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Smugglers' Island

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You're crazy, Shadrach Faherty, Davey called.
Crazy! You're going to get yourself killed!

Shadrach is enraged. Bootleggers have taken over his island home, using it as a base from which to run their illegal operations. The community cooperates because its silence has been bought, and times are hard. But Shadrach can't be bought. Instead, he vows to gather all the information he can to bust the criminals. He ...

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You're crazy, Shadrach Faherty, Davey called.
Crazy! You're going to get yourself killed!

Shadrach is enraged. Bootleggers have taken over his island home, using it as a base from which to run their illegal operations. The community cooperates because its silence has been bought, and times are hard. But Shadrach can't be bought. Instead, he vows to gather all the information he can to bust the criminals. He succeeds, but then chooses the wrong man to tell.

Living on a poor island in 1932, a young boy determines, despite his family's bitter opposition, to identify and somehow bring to justice the liquor smugglers who have been terrorizing the island.

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Product Details

  • ISBN-13: 9780688127978
  • Publisher: HarperCollins Publishers
  • Publication date: 4/28/1994
  • Edition number: 1
  • Pages: 192
  • Age range: 10 - 12 Years
  • Lexile: 520L (what's this?)
  • Product dimensions: 5.25 (w) x 7.62 (h) x 0.38 (d)

Meet the Author

Known for his unconventional vision and quirky creative style, Avi has penned scores of children's books that young readers devour with a passion. Twice awarded the Newbery Honor medal for his work, this prolific Pied Piper won the 2003 Newbery Medal for Crispin: The Cross of Lead -- an action-packed adventure set in 14th-century England.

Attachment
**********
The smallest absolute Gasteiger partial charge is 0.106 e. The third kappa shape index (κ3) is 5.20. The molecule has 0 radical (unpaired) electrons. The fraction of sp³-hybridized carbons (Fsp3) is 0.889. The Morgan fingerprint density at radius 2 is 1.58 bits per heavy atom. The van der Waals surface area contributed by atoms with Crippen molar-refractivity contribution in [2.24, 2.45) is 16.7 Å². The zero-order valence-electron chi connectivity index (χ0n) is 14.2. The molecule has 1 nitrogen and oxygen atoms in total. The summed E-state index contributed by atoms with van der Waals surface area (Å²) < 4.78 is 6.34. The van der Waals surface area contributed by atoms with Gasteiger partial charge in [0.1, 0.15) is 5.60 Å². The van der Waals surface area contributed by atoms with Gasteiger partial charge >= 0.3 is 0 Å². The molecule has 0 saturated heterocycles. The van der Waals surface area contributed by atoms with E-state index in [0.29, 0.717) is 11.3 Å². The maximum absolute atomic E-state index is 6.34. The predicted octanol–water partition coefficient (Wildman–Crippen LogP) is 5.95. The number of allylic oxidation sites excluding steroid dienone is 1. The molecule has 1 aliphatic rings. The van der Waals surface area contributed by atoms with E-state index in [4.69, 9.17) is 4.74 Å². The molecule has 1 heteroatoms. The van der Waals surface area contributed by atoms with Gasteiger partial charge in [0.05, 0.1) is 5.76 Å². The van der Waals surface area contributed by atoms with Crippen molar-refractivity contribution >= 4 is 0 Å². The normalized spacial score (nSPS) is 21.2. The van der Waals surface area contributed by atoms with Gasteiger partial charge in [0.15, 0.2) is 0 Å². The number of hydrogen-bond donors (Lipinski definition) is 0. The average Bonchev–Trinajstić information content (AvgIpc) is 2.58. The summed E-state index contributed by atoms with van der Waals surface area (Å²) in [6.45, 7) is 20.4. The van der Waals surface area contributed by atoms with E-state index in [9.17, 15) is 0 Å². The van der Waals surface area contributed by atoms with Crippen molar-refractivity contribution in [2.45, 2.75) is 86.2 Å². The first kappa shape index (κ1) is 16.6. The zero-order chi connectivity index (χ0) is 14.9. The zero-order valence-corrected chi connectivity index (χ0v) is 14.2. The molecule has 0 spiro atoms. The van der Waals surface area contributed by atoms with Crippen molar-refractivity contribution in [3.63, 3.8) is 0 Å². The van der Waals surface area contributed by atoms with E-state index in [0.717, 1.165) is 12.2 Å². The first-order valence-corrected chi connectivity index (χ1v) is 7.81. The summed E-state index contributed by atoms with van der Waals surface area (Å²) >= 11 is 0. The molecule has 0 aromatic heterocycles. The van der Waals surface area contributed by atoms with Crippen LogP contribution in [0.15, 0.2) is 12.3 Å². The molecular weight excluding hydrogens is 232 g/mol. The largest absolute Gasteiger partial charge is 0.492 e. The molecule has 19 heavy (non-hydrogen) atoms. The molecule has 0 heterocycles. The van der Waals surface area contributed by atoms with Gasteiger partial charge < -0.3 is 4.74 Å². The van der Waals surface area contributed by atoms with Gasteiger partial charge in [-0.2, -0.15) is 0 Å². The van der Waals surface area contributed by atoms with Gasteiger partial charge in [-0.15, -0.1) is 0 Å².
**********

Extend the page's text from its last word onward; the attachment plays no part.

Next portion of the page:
Born in Manhattan in 1937, Avi Wortis grew up in Brooklyn in a family of artists and writers. Despite his bright and inquisitive nature, he did poorly in school. After several academic failures, he was diagnosed with a writing impairment called dysgraphia which caused him to reverse letters and misspell words. The few writing and spelling skills he possessed he had gleaned from his favorite hobby, reading -- a pursuit enthusiastically encouraged in his household.

Following junior high school, Avi was assigned to a wonderful tutor whose taught him basic skills and encouraged in him a real desire to write. "Perhaps it was stubbornness," he recalled in an essay appearing on the Educational Paperback Association's website, "but from that time forward I wanted to write in some way, some form. It was the one thing everybody said I could not do."

Avi finally learned to write, and well! He attended Antioch University, graduated from the University of Wisconsin, and received a master's degree in library science from Columbia in 1964. He worked as a librarian for the New York Public Library's theater collection and for Trenton State College, and taught college courses in children's literature, while continuing to write -- mostly plays -- on the side. In the 1970s, with two sons of his own, he began to craft stories for children. "[My] two boys loved to hear stories," he recalled. "We played a game in which they would give me a subject ('a glass of water') and I would have to make up the story right then. Out of that game came my first children's book, Things That Sometimes Happen." A collection of "Very Short Stories for Little Listeners," Avi's winning debut received very positive reviews. "Sounding very much like the stories that children would make up themselves," raved Kirkus Reviews, "these are daffy and nonsensical, starting and ending in odd places and going sort of nowhere in the middle. The result, however, is inevitably a sly grin."

Avi has gone on to write dozens of books for kids of all ages. The True Confessions of Charlotte Doyle (1991) and Nothing but the Truth (1992) were named Newbery Honor Books, and in 2003, he won the prestigious Newbery Medal for his 14th-century adventure tale, Crispin: The Cross of Lead. His books range from mysteries and adventure stories to historical novels and coming-of-age tales; and although there is often a strong moral core to his work, he leavens his message with appealing warmth and humor. Perhaps his philosophy is summed up best in this quote from his author profile on Scholastic's website: "I want my readers to feel, to think, sometimes to laugh. But most of all I want them to enjoy a good read."